The same argument appears in debates about the effect of inequality on growth. Consumption drives growth (well, it's not quite that simple, but bear with me); inequality concentrates income in the hands of a few at the expense of the many; the rich few have a lower marginal propensity to consume than the (relatively) poor many, so spending is less than it would be if inequality were lower. Therefore rising inequality impedes growth.

But here is John Cochrane:
"Didn't Milton Friedman demolish the whole concept of "marginal propensity to consume" 70 years ago?" Wel…

When darkness falls

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Photo credit: Getty Images

At Pieria, I reflect on the centenary of the outbreak of war in 1914. It is not enough to remember World War I. We must learn from it.
On Monday August 4th 2014, the British people remembered the words of Edward Grey: “The lamps are going out all over Europe; we shall not see them lit again in our lifetime.” And at 11 pm, the time at which World War I started on this day a century ago, they turned out all but one of their lights..... Read on here

The Austrian savings banks are on their own as government withdraws support for the banking system

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My latest at Forbes looks at the implications of Moody's downgrade of Oesterreichische Volksbanken AG:
The Austrian government’s recent decision to overturn the guarantee provided by the State of Carinthia to holders of Hype Alpe Adria’s subordinated debt has come back to haunt it. Citing reduced government support, inadequate capital and poor performance, the ratings agency Moody's has downgraded Oesterreichische Volksbanken AG (VBAG) and its senior debt to Ba3 with a negative outlook.  This downgrade follows on from Moody’s recent announcement that the Austrian government’s decision with regard to HAA would be “credit negative” for the Austrian banking system and possibly also for the sovereign....  But this downgrade has much wider implications. Read the whole article here.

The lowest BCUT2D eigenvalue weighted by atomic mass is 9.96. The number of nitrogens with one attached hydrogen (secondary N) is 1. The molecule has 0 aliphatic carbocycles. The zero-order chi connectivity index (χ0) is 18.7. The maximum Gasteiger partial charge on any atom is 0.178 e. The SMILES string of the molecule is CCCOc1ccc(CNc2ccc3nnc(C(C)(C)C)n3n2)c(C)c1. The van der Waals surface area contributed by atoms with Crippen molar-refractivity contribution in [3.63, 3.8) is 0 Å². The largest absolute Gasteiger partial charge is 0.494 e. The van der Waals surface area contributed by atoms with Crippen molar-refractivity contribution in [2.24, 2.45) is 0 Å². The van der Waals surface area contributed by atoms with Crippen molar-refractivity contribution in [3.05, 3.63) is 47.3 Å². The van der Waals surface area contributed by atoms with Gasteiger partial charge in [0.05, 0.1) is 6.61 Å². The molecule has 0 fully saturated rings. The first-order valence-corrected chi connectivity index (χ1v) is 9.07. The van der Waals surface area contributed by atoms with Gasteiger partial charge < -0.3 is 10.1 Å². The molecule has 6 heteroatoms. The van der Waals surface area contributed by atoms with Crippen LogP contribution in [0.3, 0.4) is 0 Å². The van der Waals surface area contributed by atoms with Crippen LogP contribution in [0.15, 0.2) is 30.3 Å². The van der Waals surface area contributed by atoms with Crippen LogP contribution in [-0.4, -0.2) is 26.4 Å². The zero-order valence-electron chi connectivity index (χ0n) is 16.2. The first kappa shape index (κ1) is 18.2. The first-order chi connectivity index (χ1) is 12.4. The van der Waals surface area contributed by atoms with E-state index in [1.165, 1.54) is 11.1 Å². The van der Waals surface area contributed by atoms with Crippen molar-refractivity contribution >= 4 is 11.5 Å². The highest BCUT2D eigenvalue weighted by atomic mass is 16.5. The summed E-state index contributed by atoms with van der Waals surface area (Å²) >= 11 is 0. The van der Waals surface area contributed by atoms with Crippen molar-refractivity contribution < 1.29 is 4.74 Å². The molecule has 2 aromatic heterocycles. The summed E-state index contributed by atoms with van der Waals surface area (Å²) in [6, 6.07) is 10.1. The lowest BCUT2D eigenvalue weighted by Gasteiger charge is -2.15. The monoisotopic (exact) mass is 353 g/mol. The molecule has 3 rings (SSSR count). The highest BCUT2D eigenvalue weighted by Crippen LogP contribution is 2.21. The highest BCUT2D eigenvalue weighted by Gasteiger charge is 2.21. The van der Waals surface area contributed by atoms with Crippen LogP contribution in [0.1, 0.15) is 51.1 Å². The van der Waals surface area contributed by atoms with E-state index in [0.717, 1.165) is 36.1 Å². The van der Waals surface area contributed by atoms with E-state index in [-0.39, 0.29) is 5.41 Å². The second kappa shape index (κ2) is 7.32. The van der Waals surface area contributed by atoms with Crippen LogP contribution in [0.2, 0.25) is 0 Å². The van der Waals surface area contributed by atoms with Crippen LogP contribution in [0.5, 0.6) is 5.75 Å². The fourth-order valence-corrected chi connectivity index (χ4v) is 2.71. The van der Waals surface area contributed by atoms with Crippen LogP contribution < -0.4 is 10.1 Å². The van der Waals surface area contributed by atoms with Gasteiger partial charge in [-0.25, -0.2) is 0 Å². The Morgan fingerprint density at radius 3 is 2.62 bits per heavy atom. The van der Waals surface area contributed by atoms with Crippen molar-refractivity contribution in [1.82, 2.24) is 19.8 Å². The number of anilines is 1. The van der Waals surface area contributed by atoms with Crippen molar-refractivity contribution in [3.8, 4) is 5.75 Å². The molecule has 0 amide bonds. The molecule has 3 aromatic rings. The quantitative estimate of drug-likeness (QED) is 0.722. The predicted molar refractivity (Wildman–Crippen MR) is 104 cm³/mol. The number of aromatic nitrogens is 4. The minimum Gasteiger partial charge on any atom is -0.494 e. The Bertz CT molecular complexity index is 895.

(photo credit: Financial Times)

How to rip off a country, Espirito Santo style

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In my latest post at Pieria, I took a hard look at the half-year results of Portugal's distressed Banco Espirito Santo. They are pretty grim reading. No, they are worse than that. They read like an instruction manual for how to rip off a bank. It's no surprise that the losses are appalling.

But now it seems that Banco Espirito Santo is to be bailed out by the Portuguese government. The rescue plan was announced by the Bank of Portugal late in the evening of 3rd August, and the European Commission confirmed that it complied with existing state aid rules.

The Bank of Portugal's statement describes the dramatic events that led to the decision to rescue BES (my emphasis):
On July 30, Banco Espírito Santo, SA announced losses which greatly exceeded those anticipated from the information previously provided by Banco Espírito Santo, SA and its external auditors. Results released on July 30 reflect management acts seriously prejudicial to the interests of Banco Espírito Santo, SA…